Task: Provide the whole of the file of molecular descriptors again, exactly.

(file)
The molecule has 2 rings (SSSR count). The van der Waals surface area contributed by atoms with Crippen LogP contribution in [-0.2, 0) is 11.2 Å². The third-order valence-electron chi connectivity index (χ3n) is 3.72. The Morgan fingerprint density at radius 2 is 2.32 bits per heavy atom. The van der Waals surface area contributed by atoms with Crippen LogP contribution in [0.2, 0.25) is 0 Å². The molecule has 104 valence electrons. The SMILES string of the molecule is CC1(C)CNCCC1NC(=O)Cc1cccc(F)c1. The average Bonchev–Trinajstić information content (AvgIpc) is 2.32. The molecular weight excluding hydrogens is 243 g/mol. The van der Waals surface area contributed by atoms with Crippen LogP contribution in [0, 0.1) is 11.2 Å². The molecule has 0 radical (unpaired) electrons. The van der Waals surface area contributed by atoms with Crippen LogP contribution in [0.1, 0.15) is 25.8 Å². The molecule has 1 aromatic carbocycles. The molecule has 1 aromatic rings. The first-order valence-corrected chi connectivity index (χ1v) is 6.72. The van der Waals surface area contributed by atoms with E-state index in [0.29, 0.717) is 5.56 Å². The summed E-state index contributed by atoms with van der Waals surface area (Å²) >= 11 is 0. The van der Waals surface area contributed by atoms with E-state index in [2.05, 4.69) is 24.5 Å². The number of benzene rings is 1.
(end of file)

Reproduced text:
The molecule has 2 rings (SSSR count). The van der Waals surface area contributed by atoms with Crippen LogP contribution in [-0.2, 0) is 11.2 Å². The third-order valence-electron chi connectivity index (χ3n) is 3.72. The Morgan fingerprint density at radius 2 is 2.32 bits per heavy atom. The van der Waals surface area contributed by atoms with Crippen LogP contribution in [0.2, 0.25) is 0 Å². The molecule has 104 valence electrons. The SMILES string of the molecule is CC1(C)CNCCC1NC(=O)Cc1cccc(F)c1. The average Bonchev–Trinajstić information content (AvgIpc) is 2.32. The molecular weight excluding hydrogens is 243 g/mol. The van der Waals surface area contributed by atoms with Crippen LogP contribution in [0, 0.1) is 11.2 Å². The molecule has 0 radical (unpaired) electrons. The van der Waals surface area contributed by atoms with Crippen LogP contribution in [0.1, 0.15) is 25.8 Å². The molecule has 1 aromatic carbocycles. The molecule has 1 aromatic rings. The first-order valence-corrected chi connectivity index (χ1v) is 6.72. The van der Waals surface area contributed by atoms with E-state index in [0.29, 0.717) is 5.56 Å². The summed E-state index contributed by atoms with van der Waals surface area (Å²) >= 11 is 0. The van der Waals surface area contributed by atoms with E-state index in [2.05, 4.69) is 24.5 Å². The number of benzene rings is 1.